2.2.3 Investment proposals

For the success of our business and that of our portfolio companies, it is crucial to anchor sustainability aspects in the value creation strategy. We therefore expect investment proposals to include careful consideration of opportunities and risks arising from (core) ESG issues identified in the due diligence process. The members of the investment or investment advisory committee use this report as a benchmark. The members of the investment committees are responsible for review and approval of investment proposals.

2.2.4 Investment phase

As shareholder representatives, we attach importance to the formation of a supervisory or advisory board for each portfolio company we support, which routinely includes independent members as well as board members or employees of Deutsche Beteiligungs AG.

The members of these supervisory and advisory boards should – if not already stipulated by law – be equipped with supervisory rights and be available to the management of the portfolio companies in an advisory capacity. We expect our portfolio companies to hold regular supervisory or advisory board meetings. The supervisory or advisory board of the portfolio companies is to regularly review the strategy as well as budget and discuss them with the management. We exert influence during the investment phase via DBAG’s employees, committee members and board members sitting on the supervisory or advisory boards.

In the case of new portfolio companies, if they do not already have one, we expect them to promptly introduce an up-to-date compliance management system or to quickly remedy any deficiencies in the compliance management system found during the due diligence.

Based on the findings of the due diligence, we expect the management of the portfolio companies, with the support of their supervisory or advisory boards, to

  • address any material ESG aspects identified in the due diligence process during the investment phase;

  • take action to improve ESG performance and regularly address ESG issues in supervisory or advisory board meetings;

  • define meaningful qualitative and quantitative ESG performance indicators to measure performance on general and core company-specific ESG aspects;

  • make these regularly available to the shareholders and supervisory or advisory boards in a suitable form at least once a year; and

  • appropriately review ESG criteria prior to execution when making company acquisitions.

Furthermore, in the event of serious ESG-related irregularities, we expect the portfolio companies to report to the supervisory or advisory board promptly on the matter, including any actions taken, insofar as this is legally permissible and appropriate given the facts of the case. In our view, such serious irregularities include, e.g. accidents resulting in personal injury or serious environmental pollution, as well as severe compliance violations. Our aim is to report in an appropriate manner on the ESG performance of our investment portfolio.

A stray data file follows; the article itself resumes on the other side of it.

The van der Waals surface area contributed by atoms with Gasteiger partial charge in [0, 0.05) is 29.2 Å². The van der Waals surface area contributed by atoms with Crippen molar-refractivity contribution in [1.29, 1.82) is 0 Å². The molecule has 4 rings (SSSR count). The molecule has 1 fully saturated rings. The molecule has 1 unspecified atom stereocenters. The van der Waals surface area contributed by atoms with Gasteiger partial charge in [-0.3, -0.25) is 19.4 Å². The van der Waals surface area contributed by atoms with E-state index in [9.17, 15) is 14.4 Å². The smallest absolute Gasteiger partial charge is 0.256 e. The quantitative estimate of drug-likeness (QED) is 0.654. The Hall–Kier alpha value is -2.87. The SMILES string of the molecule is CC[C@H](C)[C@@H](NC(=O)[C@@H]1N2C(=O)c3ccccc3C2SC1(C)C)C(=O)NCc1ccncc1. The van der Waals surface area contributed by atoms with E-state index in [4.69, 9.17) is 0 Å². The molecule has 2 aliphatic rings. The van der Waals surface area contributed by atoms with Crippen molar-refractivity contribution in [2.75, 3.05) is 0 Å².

2.2.5 Sale of portfolio companies

We are convinced that the measures taken during the investment phase serve to protect as well as enhance the value of the investment and that this will be reflected by a corresponding increase in proceeds from the sale of the investment. In preparation for a divestment process, the portfolio company’s management, supported by our investment teams or investment advisory teams, compiles ESG data that demonstrates as well as possible for successor investors the value created through the integration and improvement of ESG factors during the investment phase.

2.2.6 Communicating to the stakeholders of DBAG

Investor Relations and Corporate Communications share responsibility for communicating to DBAG’s stakeholders about sustainable business practices and responsible investing.

One component of the communication to shareholders, the public and investors in DBAG funds is the regular disclosure of DBAG’s and its portfolio companies’ ESG performance. The ESG performance of the portfolios is reported to the investors in DBAG funds at least once a year; it is also presented as part of the annual investor meeting.

3. ESG Officer

Deutsche Beteiligungs AG has appointed an ESG Officer who reports to the Board of Management. The ESG Officer is responsible for appropriately implementing, periodically reviewing and, if necessary, revising this policy.

The ESG Officer is also responsible for identifying and coordinating ESG-related training needs within DBAG. Employees receive training concerning the position of DBAG on sustainable business practices and responsible investing. New hires receive training as part of onboarding and all staff attend an annual refresher training.

4. ESG Committee

Deutsche Beteiligungs AG has established a Group-wide ESG Committee. The committee is tasked with continuously improving the integration of sustainability aspects in all areas of DBAG’s business. The committee is chaired by a member of the Board of Management and meets quarterly.

Annex 1

DBAG as managing limited partner of DBG Advising GmbH & Co. KG has decided not to advise on transactions regarding businesses that according to due diligence information available prior to the investment generate more 20 per cent of their revenues in any of the following sectors (including end-markets):

1. Landmines
2. Cluster bombs
3. Weapons of mass destruction
4. Pornography
5. Gambling
6. Coal mining
7. Oil sands
8. Uranium mining
9. Business subject to bans/sanctions by Germany, the European Union or the United Nations